Airdate: Palisa Anderson’s Water Heart Food
New SBS Food series was due to film in Thailand but now showcases Thai cuisine in Australia.
New SBS Food series Palisa Anderson’s Water Heart Food was due to film in Thailand but due to travel restrictions showcases Thai cuisine in Australia.
Palisa Anderson says: “Water Heart Food is a passion project; in so many ways it reflects my daily life as somebody in the food world who gets to wake up and do exactly what I enjoy daily – and that is to connect with people through food, with the understanding that this connection truly starts by looking after Country.”
Josh Martin, SBS Commissioning Editor for Food, says: “Palisa Anderson and her family embody everything that is truly great about multicultural Australia. As a single mother, Palisa’s mother came to this country from Thailand to build a better life for her and her two children. With hard work, determination and passion, she built a restaurant empire from scratch and ignited a spark in Palisa, which lives on today in her work and life. It’s a pleasure to welcome Palisa to the SBS Food family. Her new series is a celebration of where she came from and how food and the memories it evokes ties us all together.”
Travel with restaurateur and Byron Bay farmer Palisa Anderson across Australia as she explores her early food memories of Thailand with some of the country’s most respected chefs and much-loved personalities to discuss and celebrate what connects them across cultures and borders in her debut TV series, Palisa Anderson’s Water Heart Food.
From her Boon Luck farm in Byron’s lush hinterland and its neighbouring salty enclaves, to the big smoke of Sydney and its best chefs, restaurants and out of town destinations, Palisa shares a very intimate exchange with some of her favourite food industry icons and rising stars in this sumptuous five-part series.
As a well-regarded cook, farmer, writer, entrepreneur, second-generation restaurateur and mother-of-two, Palisa is many things to many people. But what connects her heart to it all is simple: “Good food grown naturally.”
The Thai cultural tenet she grew up being influenced by was the principle of Nahm Jai, which literally means water from the heart. The sentiment behind it is a mindfulness for how to live, with generosity, compassion, empathy and awareness. These are the values that propelled Palisa, and her mother Amy before her, into hospitality and today their family run a string of successful restaurants including one of Australia’s most beloved establishments, Chat Thai.
So while travelling back to Thailand is currently beyond reach, Palisa became curious to meet those in her community who embody the spirit of Nahm Jai and whose unique approach to cooking helps keep alive that hunger for a familiar taste of home.
Join Palisa on a culinary journey which begins in Byron, meeting celebrated Pan-Asian chef Christine Manfield at the local food markets before foraging for fresh guavas on her farm to make a refreshing Thai-inspired finger-lime tapioca dessert. Then it’s off to Sydney to see one of Australia’s most celebrated chefs, Peter Gilmore, at his award-winning Quay Restaurant to learn more about his food inspiration as he makes a refined Mud Crab Salad using Palisa’s farm-grown peanuts.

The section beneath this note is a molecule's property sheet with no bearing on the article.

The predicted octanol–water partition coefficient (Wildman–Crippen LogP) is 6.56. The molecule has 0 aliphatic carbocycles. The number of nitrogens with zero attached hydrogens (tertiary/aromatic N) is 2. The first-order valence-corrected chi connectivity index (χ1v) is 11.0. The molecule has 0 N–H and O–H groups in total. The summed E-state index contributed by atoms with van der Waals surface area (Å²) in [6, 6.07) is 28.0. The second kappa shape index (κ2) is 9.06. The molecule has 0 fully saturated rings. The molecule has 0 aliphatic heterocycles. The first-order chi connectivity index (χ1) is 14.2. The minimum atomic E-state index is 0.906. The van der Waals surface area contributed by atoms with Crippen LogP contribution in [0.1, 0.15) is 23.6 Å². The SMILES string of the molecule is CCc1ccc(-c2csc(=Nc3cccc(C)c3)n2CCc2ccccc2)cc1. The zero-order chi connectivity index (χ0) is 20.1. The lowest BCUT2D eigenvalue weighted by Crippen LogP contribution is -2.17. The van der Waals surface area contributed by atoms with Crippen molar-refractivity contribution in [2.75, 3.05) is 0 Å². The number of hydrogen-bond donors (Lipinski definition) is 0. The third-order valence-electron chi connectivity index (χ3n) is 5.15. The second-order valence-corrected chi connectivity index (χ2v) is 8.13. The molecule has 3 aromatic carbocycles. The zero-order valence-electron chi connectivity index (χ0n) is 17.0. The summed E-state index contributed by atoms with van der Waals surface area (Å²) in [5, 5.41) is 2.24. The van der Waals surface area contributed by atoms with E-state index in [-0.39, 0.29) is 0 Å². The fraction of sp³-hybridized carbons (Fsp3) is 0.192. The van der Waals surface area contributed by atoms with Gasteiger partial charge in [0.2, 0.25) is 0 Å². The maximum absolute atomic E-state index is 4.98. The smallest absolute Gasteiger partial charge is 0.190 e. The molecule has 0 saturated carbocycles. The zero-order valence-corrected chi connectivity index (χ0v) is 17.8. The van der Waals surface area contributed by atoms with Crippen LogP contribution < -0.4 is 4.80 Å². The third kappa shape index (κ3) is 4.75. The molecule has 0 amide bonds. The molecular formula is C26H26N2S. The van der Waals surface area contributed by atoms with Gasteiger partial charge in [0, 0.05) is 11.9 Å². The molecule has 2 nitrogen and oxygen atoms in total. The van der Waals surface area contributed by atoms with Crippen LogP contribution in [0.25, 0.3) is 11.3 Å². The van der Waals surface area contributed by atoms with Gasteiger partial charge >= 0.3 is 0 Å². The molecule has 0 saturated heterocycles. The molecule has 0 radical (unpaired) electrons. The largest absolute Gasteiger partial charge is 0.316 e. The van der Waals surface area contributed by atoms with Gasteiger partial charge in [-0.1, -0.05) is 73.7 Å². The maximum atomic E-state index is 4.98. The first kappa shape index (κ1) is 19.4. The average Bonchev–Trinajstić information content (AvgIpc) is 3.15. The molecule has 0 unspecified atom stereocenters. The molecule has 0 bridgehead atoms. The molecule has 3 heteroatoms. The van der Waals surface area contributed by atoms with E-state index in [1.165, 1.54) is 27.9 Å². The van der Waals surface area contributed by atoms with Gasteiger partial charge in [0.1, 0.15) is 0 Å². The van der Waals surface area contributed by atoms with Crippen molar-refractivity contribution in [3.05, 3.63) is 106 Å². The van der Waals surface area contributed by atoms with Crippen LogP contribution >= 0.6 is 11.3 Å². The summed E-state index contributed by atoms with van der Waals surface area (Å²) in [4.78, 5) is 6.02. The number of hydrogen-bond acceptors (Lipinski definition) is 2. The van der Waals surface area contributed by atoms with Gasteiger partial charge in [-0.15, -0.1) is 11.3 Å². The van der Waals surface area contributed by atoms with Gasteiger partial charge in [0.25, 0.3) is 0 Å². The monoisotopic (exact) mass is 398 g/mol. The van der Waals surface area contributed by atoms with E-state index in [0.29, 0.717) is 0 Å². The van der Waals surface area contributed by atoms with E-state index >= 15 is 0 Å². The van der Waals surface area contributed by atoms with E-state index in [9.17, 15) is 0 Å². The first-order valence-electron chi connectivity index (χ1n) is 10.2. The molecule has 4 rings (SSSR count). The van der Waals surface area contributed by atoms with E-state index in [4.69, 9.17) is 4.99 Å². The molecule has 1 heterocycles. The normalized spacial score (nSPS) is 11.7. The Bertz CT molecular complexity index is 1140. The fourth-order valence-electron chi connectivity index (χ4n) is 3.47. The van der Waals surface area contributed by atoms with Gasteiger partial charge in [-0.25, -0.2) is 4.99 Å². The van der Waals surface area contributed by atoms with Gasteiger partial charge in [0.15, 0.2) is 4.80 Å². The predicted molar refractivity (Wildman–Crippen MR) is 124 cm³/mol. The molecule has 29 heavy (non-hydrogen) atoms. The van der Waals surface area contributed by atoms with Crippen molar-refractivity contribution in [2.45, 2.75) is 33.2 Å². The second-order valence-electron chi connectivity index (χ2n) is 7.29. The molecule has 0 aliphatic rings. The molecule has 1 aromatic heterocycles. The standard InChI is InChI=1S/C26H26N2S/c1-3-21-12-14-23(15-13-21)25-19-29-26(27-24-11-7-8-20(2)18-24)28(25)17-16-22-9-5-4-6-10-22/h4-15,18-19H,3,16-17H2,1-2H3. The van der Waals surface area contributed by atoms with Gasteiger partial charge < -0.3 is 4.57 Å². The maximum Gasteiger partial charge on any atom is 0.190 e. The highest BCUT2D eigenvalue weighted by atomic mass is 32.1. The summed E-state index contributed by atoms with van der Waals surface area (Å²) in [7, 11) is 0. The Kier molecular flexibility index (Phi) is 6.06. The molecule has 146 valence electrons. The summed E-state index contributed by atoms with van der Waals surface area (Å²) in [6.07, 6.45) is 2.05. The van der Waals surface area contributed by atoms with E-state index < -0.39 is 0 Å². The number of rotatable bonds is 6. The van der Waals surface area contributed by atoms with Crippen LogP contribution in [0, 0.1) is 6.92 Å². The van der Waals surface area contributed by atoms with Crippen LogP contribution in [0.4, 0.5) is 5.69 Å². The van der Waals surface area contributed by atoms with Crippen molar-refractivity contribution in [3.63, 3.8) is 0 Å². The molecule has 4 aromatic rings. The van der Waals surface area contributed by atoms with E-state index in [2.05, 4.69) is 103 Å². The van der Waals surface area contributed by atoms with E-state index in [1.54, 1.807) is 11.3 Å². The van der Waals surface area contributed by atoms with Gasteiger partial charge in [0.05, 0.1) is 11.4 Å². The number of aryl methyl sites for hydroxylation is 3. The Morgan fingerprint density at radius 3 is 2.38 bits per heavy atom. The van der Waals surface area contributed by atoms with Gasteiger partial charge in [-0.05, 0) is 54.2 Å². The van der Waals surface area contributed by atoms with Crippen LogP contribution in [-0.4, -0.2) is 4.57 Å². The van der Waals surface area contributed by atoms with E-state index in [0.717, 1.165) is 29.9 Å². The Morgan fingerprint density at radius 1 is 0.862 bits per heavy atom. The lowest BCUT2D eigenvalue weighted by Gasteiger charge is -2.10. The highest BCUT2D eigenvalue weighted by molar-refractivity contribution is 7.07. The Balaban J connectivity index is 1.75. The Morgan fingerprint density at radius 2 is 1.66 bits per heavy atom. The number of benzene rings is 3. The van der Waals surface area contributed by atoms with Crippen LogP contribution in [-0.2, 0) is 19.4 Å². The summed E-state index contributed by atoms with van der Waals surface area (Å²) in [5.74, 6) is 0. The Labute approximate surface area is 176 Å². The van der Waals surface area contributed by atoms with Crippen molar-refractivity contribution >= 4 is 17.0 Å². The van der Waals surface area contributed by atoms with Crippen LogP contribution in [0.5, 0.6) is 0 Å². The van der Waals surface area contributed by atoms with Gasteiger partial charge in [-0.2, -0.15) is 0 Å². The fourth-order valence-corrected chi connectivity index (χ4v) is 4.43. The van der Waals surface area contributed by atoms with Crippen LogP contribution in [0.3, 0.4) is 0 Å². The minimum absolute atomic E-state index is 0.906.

At the iconic Sydney Fish Markets, Palisa recalls childhood Thai food memories over a spectacular lunch with long-time friends, chef Ari Walpole and singer-song writer Mahalia Barnes. Ari pairs an unctuous paperbark smoked fish with his version of Som Tum before the trio bake a splendid Boon Cafe Pandan Chiffon Cake for dessert.
Momofuku Seiōbo’s Executive Chef and Barbados-born Paul Carmichael makes Cucurucho, a Cuban-inspired coconut dessert; and Palisa joins contemporary Thai master Martin Boetz of Longrain fame, as he prepares a delectable Chinese-style Thai Duck & Winter Melon Soup at his remarkable venue atop the cliffs of the Hawkesbury River.
Heading North again, Palisa delves into the history of fish sauce with rising star Ben Devlin from Pottsville’s Pipit Restaurant, and then looks into its use across Thai and Italian cultures with Head Chef of the inimitable Rae’s at Wategos Beach, Jason Saxby – where they explore the idea of combining traditional cooking methods with the use of local ingredients.
Finally, Palisa meets Josh Lewis at his highly regarded regional restaurant Fleet, in Brunswick Heads, where he creates a tasty Flathead with Emu Egg Thermidor Sauce. Palisa then goes foraging for native ingredients with Minyangbal woman Arabella Douglas, who supplies chefs like Josh with wild delicacies, imparting the sacred local knowledge and customs behind such produce to ensure the entire story is known prior to it being served onto a plate.
Together, they share food stories and explore where their passion for food comes from and by journey’s end discover we have more in common than we think.
Sunday November 29 at 7pm on SBS Food.